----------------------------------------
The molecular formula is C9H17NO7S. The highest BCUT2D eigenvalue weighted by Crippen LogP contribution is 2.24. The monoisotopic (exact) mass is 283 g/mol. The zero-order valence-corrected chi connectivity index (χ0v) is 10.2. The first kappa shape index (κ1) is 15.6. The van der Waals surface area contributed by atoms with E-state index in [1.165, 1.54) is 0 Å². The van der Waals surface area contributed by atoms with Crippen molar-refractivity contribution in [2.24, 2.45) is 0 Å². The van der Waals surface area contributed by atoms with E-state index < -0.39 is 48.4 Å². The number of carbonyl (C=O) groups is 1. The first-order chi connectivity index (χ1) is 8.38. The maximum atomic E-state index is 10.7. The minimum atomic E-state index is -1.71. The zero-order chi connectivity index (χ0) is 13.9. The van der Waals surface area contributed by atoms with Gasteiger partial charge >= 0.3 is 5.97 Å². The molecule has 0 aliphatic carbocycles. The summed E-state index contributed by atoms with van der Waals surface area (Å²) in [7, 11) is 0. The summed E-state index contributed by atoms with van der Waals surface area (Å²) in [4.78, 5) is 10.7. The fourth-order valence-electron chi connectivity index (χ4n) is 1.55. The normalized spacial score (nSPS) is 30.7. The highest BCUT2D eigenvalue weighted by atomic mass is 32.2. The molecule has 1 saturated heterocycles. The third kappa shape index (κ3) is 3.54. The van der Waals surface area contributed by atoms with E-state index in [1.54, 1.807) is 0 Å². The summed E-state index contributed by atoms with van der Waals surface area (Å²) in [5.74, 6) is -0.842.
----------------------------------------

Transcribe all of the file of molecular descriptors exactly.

The molecular formula is C9H17NO7S. The highest BCUT2D eigenvalue weighted by Crippen LogP contribution is 2.24. The monoisotopic (exact) mass is 283 g/mol. The zero-order valence-corrected chi connectivity index (χ0v) is 10.2. The first kappa shape index (κ1) is 15.6. The van der Waals surface area contributed by atoms with E-state index in [1.165, 1.54) is 0 Å². The van der Waals surface area contributed by atoms with Crippen molar-refractivity contribution in [2.24, 2.45) is 0 Å². The van der Waals surface area contributed by atoms with E-state index < -0.39 is 48.4 Å². The number of carbonyl (C=O) groups is 1. The first-order chi connectivity index (χ1) is 8.38. The maximum atomic E-state index is 10.7. The minimum atomic E-state index is -1.71. The zero-order chi connectivity index (χ0) is 13.9. The van der Waals surface area contributed by atoms with Gasteiger partial charge >= 0.3 is 5.97 Å². The molecule has 0 aliphatic carbocycles. The summed E-state index contributed by atoms with van der Waals surface area (Å²) in [7, 11) is 0. The summed E-state index contributed by atoms with van der Waals surface area (Å²) in [4.78, 5) is 10.7. The fourth-order valence-electron chi connectivity index (χ4n) is 1.55. The normalized spacial score (nSPS) is 30.7. The highest BCUT2D eigenvalue weighted by atomic mass is 32.2. The molecule has 1 saturated heterocycles. The third kappa shape index (κ3) is 3.54. The van der Waals surface area contributed by atoms with E-state index in [1.54, 1.807) is 0 Å². The summed E-state index contributed by atoms with van der Waals surface area (Å²) in [5.74, 6) is -0.842.